We survived… but there’s a HUGE job to be done

It all came down to Gillingham’s final game of the season and, while they went into the match with their destiny in their own hands, by the end of the match the players were huddled around a mobile phone desperately hoping Fleetwood would keep a clean sheet.

They did, and Gillingham survived.

The players huddle round Bradley Dack’s phone as they await the final whistle at Fleetwood

It was another nerve-shredding final day in the turbulent history of Gillingham Football Club, and one that nobody cares to repeat.

A turgid season that saw the team peak early, falter in the winter and collapse during the run-in ended with last-day survival as relief proved the overriding emotion after a campaign to forget.

Rarely have a pair of 0–0 draws in English football’s third tier produced such euphoria, but that was undoubtedly the case among the Gills faithful as the final whistle at Highbury confirmed the club’s survival in League One.

But now, mere hours after the aforementioned relief and euphoria have died down, the reality kicks back in. The unavoidable truth is Gillingham Football Club is a mess and change is not just needed, it’s absolutely critical.

Mark Byrne and Scott Wagstaff celebrate Gillingham’s survival

There are question marks, once again, over the chairman. Health issues have struck Paul Scally during the campaign and we hope that those issues are now under control. But from a footballing point of view, the club has been in a worrying state of regression that needs to be halted.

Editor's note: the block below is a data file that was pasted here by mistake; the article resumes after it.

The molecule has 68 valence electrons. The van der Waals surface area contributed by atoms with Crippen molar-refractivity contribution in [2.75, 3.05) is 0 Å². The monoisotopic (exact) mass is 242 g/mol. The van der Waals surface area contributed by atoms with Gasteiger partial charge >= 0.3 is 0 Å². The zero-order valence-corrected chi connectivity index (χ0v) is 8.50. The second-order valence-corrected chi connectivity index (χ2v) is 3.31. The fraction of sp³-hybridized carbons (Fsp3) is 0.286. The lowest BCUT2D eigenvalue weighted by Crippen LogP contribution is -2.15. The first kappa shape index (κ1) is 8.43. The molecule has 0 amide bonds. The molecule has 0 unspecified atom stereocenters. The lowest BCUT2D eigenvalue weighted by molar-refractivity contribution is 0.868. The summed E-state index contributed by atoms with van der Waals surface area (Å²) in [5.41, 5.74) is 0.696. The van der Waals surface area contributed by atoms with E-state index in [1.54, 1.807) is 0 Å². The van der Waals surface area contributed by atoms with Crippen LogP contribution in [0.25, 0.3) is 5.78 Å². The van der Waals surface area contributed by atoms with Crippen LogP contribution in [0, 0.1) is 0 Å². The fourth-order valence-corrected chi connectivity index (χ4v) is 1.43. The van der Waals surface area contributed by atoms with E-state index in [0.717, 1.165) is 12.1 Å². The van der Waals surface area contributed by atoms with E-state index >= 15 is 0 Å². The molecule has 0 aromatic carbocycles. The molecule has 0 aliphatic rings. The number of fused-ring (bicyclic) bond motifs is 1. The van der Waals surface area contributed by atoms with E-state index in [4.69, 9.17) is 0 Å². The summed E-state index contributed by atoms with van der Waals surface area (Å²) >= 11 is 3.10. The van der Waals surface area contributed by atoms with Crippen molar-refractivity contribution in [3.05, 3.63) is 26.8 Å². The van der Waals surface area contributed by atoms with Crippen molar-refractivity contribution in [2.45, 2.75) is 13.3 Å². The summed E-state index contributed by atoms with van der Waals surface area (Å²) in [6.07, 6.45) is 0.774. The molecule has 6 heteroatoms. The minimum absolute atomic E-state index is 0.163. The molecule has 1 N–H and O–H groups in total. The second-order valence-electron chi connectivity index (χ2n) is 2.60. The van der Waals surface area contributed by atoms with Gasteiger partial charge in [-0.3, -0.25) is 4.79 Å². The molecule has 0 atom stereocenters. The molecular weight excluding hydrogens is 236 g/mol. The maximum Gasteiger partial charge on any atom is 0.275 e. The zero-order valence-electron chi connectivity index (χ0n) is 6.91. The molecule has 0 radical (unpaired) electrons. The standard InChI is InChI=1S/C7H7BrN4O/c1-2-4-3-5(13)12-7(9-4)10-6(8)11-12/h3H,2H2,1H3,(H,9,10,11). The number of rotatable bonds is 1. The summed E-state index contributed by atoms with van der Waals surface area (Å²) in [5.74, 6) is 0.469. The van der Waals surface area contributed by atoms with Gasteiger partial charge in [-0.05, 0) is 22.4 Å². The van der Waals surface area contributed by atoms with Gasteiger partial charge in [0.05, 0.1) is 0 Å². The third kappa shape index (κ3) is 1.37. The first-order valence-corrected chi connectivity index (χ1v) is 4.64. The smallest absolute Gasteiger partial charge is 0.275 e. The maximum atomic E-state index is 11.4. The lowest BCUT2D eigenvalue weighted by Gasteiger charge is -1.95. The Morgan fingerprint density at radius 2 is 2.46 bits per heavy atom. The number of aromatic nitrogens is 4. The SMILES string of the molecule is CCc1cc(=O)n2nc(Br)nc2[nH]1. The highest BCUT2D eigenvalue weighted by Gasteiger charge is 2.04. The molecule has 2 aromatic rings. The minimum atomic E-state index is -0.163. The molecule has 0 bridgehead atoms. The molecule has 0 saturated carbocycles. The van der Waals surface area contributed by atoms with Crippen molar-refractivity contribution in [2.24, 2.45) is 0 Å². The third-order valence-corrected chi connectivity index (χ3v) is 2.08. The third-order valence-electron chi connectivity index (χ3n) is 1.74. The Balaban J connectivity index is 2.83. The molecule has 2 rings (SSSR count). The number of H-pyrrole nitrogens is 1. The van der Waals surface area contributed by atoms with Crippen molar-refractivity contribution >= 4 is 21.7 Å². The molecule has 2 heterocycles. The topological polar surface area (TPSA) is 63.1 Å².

While the chairman is fighting battles (health- and business-related) off the pitch, the product on it has gone to the dogs. The squad Justin Edinburgh put together has proved — not just under Edinburgh, but under Adrian Pennock, too — to be sub-standard for this level. That urgently needs addressing.

Defensively, we’re lacking in leadership, organisation and even a reliable system. In midfield we desperately need a strong holding player to give the team some backbone in the centre of the pitch. And up front we need options to support the one striker of quality we have on our books — Cody McDonald.

Gillingham chairman Paul Scally has a huge rebuilding job on his hands

In short, next season’s manager (or head coach, whatever title you’d like them to have) has one hell of a rebuilding job on their hands. Most fans are realistic enough and knowledgable enough about our situation to know not to expect an instant fix overnight.

For the club to bounce back it needs to implement a process of change running over a number of seasons, but the most important decision now is the decision to start.


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